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Now, smearing the trial lawyers

IF YOU LIKE the Karl Rove-inspired attack on John Kerry's Swift Boat service, you're going to love the US Chamber of Commerce's coming assault on John Edwards. Like the right-wing vets smearing Kerry's Vietnam record, the anti-Edwards group is nominally an independent committee. But as The New York Times reports, the cochairmen of the new "November Fund" are a former Republican National Committee charman, Bill Brock, and a former chief of staff to Bush Sr., Craig Fuller. The core of their attack will be that Edwards is (gasp) a trial lawyer. For decades, "trial lawyer" has been used in Republican speeches as an epithet. Business executives applaud in appreciation -- and everyone else scratches his head. What's so terrible about trial lawyers? Are they worse than, say, corporate lawyers?

The attack on trial lawyers as ambulance chasers and cost inflators invites exploration. The corporate elite and the GOP have three grudges against "trial lawyers." First, damage awards cost business money when they uncover corporate practices that swindle, maim, or kill ordinary citizens. And as champions of the little guy, trial lawyers are among the few well-heeled professionals who donate more money to Democrats than Republicans. Break their rice bowl and there will be one less source of money for the opposition party.

It further galls the right that some small fraction of trial lawyers actually get rich by helping injured people to collect. Notice that when some business mogul becomes a billionaire, the right insists that he earned that money by bettering mankind. But when a talented personal injury lawyer prospers by helping an injury victim, he's a parasitic shyster.

So the business lobbies and the Republicans have been promoting what they call "tort reform." The idea is to make it harder for ordinary people to recover damages and to limit the amount they can collect. But what of the substance of the right's case? Isn't there a real problem here?

Not really. For starters, the right can blame itself. As more of the economy becomes deregulated, the common-law remedy of going to court is often all that allows victims any redress. The right's war on health, safety, financial, and environmental regulation is substantially responsible for the litigation they now oppose as well.

Regulation, in this respect, is the ounce of prevention. Litigation sorts out the mess afterwards when regulators could not police corporate conduct in advance, and lawsuits usefully bring ugly facts to light. If the tobacco industry didn't want lawsuits, it shouldn't have hidden evidence that smoking caused cancer.

Or take Enron. In the 1990s, the corporate right and the Republican Party got rid of much of the regulation that should have prevented the conflicts of interests that allowed Enron's scam to flourish. Once Enron folded, private lawsuits uncovered a lot of the details of the wrongdoing. Thousands of former employees still lost most of their pensions, but they got something. So if you don't want litigation, stop shooting the regulators. Take away the threat of a lawsuit, and unscrupulous businesses will be even freer to do damage.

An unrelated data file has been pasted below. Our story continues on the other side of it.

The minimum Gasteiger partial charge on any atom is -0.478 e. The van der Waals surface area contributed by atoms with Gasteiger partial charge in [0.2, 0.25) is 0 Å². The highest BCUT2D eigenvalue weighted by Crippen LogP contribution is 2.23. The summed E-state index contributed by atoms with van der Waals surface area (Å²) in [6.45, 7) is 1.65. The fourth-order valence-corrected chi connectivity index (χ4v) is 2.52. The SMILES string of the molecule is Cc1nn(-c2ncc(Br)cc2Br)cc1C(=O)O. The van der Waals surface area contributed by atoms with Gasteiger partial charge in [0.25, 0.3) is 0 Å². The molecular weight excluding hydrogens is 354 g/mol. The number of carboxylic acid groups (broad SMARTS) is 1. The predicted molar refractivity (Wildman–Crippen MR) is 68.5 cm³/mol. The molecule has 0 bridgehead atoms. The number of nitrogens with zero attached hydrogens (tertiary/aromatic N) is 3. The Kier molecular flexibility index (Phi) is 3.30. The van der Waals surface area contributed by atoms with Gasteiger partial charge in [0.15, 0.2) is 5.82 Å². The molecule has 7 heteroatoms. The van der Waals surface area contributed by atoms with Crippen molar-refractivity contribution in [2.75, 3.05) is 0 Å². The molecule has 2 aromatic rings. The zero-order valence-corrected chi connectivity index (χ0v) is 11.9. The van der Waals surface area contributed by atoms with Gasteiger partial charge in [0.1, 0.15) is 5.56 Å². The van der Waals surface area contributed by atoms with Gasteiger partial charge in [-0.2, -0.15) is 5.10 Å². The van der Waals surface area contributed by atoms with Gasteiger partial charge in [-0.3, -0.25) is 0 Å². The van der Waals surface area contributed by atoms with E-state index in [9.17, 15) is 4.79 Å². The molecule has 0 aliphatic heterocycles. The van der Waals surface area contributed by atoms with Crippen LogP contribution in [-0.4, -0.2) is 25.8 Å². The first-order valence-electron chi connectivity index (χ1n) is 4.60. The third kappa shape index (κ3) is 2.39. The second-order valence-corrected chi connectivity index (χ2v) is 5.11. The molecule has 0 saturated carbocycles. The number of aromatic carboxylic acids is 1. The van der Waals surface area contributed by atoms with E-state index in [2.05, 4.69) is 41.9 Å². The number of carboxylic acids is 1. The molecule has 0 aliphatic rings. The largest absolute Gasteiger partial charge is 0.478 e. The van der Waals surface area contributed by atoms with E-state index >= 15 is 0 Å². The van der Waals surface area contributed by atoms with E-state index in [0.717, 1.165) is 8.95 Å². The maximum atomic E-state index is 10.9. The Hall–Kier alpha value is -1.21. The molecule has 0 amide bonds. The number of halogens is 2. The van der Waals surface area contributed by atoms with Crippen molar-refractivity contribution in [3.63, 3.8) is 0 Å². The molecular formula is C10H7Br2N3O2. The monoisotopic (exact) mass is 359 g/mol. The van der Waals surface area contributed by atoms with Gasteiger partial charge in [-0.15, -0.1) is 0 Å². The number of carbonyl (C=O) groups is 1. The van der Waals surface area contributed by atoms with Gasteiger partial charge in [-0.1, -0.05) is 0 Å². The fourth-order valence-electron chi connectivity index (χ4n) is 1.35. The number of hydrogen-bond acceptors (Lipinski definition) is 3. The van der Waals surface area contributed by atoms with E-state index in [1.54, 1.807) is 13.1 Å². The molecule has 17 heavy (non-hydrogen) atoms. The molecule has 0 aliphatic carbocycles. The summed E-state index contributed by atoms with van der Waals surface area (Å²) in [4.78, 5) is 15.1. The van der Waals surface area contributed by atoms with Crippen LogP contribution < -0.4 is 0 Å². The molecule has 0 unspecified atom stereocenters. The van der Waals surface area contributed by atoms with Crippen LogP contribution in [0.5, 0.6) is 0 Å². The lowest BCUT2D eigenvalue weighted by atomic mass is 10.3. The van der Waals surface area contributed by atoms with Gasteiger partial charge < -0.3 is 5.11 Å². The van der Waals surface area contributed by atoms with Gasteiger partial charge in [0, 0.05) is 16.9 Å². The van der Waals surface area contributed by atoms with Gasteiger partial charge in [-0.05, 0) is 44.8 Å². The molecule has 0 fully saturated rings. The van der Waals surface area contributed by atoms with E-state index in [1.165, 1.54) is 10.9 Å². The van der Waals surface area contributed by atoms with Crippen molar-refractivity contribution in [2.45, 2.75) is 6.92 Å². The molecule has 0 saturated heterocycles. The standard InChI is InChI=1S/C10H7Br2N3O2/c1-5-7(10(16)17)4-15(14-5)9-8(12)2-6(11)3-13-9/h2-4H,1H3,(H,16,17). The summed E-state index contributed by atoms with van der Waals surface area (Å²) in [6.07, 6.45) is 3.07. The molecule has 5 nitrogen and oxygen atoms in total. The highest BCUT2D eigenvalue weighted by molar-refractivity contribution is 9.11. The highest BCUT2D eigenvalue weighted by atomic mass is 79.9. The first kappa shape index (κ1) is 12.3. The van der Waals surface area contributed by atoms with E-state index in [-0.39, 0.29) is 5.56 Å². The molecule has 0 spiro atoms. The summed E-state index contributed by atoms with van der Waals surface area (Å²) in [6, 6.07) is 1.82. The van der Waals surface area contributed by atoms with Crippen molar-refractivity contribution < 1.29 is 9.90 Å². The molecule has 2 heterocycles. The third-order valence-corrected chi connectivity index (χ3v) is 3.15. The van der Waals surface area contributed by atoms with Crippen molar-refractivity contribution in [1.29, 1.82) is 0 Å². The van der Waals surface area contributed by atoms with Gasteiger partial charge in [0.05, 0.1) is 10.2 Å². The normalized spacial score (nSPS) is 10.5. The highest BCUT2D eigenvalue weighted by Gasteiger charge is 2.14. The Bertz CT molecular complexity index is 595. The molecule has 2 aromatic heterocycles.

Yes, there are a few spectacular cases of runaway juries and exorbitant awards, but also many thousands of legitimate lawsuits that are the little guy's only source of redress. That's why, when you get beyond the country club set, very few regular people understand why they're suppose to hiss when they hear the dread words, "trial lawyer."

The right also blames a large portion of medical inflation on malpractice awards. In fact, rising malpractice premiums and "defensive medicine" account for less than 10 percent of rising medical costs. The bigger causes of medical inflation are new technology, an aging population -- and the 30 percent in profits and administrative costs taken by for-profit health insurers. Scapegoating malpractice awards is a handy diversion.

It's true that doctors in a few specialties have faced big premium hikes in their malpractice insurance. But many medical societies are notoriously reluctant to police their own. That's why you read so many newspaper stories about physicians whose licenses should have been lifted years ago. There are relatively few bad apples in a noble profession, but a small fraction of doctors account for a large share of malpractice costs.

The attack on trial lawyers is an attack on the rights of ordinary Americans by the corporate elite. It will be useful to have that reality come to light. If Edwards is half the skilled attorney he's said to be, he'll learn from the Kerry smear and turn the tables on this bogus attack, swiftly.

Robert Kuttner is coeditor of The American Prospect. His column appears regularly in the Globe. 

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